Who wants (some) teachers to be millionaires? You should

A lot of things about how we set up K-12 education in this land are all backwards.

Exhibit A is how we pay teachers.

Here’s the problem: The schools that should pay teachers the most usually pay the least.

Those would be the urban school systems such as Philadelphia, Chester and Camden.

Meanwhile, the suburban districts that can offer teachers many benefits beyond salary end up gilding the lily, paying the highest salaries.

Eyes on the real prize

This was just one of the examples of perverse education policy that got aired during a recent series of community forums on education held at WHYY.   Held under the auspices of the American Graduate program, a national initiative of the Corporation for Public Broadcasting, the sessions brought together a sampling of stakeholders in education, from city and suburb: superintendents, teachers, parents, student activists, advocates.

They talked about what’s right, and what’s wrong, about how our communities support schools in pursuit of this core goal: increasing the percentage of our kids who graduate from school ready for work, lifelong learning and civic life.

The dialogue touched on many issues, including ways in which the community and the schools do a pretty good job; I’ll report in more detail on the rich discussion later in the week. For now, let’s just look more closely at the topic of disparities in teacher pay, and the consequences:

Perverse incentives

For example, in Colonial, the suburban district where I live, veteran teachers routinely make salaries in the 90s or even six figures. They also work, by and large, in well-equipped classrooms on gorgeous campuses, with ample free parking. Their schools boast the latest technology. Most students have college aspirations and lots of support at home.

Every teacher gets many chances to feel they’ve helped launch children towards success, which is the payback that matters most to most teachers.

Go to an urban school and the picture is starkly different. So many kids arrive ill-prepared and deeply needy. Violence is common. Classrooms are old and lack basic resources.

Yet every one of those classrooms needs and deserves a great teacher. That’s the only way to reach these kids. But in these cash-starved schools, the pay is routinely 30 percent less.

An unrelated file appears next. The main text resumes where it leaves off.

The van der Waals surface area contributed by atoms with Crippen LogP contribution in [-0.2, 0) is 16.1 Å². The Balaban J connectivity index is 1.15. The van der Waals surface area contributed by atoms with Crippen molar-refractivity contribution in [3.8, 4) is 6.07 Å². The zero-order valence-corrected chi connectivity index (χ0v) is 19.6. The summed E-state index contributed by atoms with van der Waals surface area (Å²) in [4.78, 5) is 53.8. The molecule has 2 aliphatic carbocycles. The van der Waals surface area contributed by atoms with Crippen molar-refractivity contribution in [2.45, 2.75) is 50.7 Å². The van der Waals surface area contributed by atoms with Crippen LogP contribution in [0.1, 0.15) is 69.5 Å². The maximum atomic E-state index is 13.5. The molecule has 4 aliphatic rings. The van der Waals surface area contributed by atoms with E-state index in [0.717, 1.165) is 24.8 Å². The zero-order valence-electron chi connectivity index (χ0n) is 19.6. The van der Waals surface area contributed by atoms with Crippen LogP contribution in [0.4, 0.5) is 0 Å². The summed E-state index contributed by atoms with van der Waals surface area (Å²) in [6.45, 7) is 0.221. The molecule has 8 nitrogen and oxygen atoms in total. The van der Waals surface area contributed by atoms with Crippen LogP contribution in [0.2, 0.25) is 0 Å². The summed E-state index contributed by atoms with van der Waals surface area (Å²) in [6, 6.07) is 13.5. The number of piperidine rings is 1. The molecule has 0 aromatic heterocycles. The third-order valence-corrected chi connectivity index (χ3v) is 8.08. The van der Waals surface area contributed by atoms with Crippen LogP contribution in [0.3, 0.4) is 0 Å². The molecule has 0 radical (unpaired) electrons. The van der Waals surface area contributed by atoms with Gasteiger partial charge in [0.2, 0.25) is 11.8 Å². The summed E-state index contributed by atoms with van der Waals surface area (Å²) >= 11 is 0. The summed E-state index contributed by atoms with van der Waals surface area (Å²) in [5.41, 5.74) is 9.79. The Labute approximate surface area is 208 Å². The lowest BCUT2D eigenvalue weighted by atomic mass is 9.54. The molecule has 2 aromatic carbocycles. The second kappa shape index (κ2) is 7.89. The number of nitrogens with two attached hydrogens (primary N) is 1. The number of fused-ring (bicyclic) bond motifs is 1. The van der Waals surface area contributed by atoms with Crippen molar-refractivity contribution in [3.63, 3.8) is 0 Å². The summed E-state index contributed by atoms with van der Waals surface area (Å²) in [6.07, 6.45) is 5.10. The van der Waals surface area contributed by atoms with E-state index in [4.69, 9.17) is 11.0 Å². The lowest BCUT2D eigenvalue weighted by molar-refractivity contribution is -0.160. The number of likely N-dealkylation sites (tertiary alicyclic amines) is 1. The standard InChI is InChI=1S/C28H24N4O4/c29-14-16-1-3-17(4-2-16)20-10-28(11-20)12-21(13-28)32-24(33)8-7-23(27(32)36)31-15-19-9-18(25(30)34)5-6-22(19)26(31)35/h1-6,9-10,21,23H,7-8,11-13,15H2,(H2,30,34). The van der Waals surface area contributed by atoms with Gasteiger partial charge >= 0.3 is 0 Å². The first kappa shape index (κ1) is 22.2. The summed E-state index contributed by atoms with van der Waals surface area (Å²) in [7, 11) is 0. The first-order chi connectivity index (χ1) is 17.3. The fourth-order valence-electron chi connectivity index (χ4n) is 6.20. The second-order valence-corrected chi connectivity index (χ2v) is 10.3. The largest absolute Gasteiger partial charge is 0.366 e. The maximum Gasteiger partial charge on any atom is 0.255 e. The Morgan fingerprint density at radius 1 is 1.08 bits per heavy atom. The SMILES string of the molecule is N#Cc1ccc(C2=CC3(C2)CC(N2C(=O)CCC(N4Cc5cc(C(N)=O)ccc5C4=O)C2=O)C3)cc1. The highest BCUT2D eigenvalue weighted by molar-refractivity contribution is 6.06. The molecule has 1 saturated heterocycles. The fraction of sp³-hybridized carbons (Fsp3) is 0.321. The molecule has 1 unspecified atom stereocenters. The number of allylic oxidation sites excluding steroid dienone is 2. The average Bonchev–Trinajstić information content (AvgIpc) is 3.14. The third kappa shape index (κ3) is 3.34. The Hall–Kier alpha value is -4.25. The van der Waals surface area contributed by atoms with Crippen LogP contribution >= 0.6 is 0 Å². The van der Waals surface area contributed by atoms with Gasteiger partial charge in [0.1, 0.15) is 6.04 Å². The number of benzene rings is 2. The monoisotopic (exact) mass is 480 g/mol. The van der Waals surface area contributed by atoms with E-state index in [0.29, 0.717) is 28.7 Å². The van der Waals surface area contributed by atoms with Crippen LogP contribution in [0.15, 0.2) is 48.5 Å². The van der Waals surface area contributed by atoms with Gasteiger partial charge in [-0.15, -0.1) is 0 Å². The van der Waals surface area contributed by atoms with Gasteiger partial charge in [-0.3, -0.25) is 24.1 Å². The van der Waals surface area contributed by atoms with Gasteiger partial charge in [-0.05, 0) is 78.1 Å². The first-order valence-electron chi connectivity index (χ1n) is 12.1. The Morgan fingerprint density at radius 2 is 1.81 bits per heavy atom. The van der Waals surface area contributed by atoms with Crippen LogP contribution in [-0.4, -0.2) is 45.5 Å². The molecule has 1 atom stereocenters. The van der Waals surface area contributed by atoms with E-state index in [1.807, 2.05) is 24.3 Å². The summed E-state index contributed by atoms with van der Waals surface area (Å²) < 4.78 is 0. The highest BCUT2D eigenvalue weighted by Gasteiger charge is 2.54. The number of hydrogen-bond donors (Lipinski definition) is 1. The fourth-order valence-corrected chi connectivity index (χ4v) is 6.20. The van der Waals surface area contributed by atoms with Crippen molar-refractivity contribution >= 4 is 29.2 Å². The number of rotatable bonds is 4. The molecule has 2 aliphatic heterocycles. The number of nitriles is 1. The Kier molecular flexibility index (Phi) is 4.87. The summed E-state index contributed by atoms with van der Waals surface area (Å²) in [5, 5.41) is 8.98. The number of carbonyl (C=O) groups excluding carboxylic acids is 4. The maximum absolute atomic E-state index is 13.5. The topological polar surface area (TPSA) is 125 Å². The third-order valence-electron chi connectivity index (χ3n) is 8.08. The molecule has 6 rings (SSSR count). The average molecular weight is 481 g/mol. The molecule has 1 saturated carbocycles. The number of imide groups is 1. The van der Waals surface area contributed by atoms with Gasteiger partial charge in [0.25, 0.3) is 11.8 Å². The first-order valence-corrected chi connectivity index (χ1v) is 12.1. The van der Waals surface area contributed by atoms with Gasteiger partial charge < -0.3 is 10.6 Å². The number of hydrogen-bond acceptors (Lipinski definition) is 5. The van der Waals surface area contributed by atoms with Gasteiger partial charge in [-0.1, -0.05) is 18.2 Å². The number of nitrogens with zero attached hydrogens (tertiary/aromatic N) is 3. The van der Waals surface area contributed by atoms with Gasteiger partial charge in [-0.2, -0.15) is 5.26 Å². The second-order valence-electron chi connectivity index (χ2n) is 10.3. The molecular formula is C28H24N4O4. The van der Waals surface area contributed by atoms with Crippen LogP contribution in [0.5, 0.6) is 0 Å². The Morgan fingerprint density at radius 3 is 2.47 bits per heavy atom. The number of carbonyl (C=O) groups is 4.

The message we send to talented teachers is: Go suburban. Otherwise, get played for a chump. And end up exhausted and bitter.

This wacky, backwards system of incentives flows directly from our flawed practice of tying school resources too closely to local wealth.

Folly 101

And it’s not just wacky.

If you care about economic development, it is also, in a word, stupid. On any honest list of the reasons why businesses locate where they do, an able, trained workforce ranks much higher than tax rates. So do crime rates and social stability. Workforce, crime, stability – all these hinge on how good a job we do of reaching kids in urban schools.

So starving schools to cut taxes is terrible economic policy. In fact, a recent study by professors at Harvard and Columbia universities just estimated that improving the quality of just one teacher in one fourth-grade class improves economic output by $260,000 over the lifetimes of the kids in that class.

I have many quarrels with teachers unions, how they posture and resist change.

But that doesn’t blind to me this fact: Teachers who can turn urban classrooms into seedbeds of learning are among our society’s greatest heroes and most valuable assets.

If every great teacher who commits to urban schools retires as a millionaire, that would be just fine with me.

Money very, very well spent.

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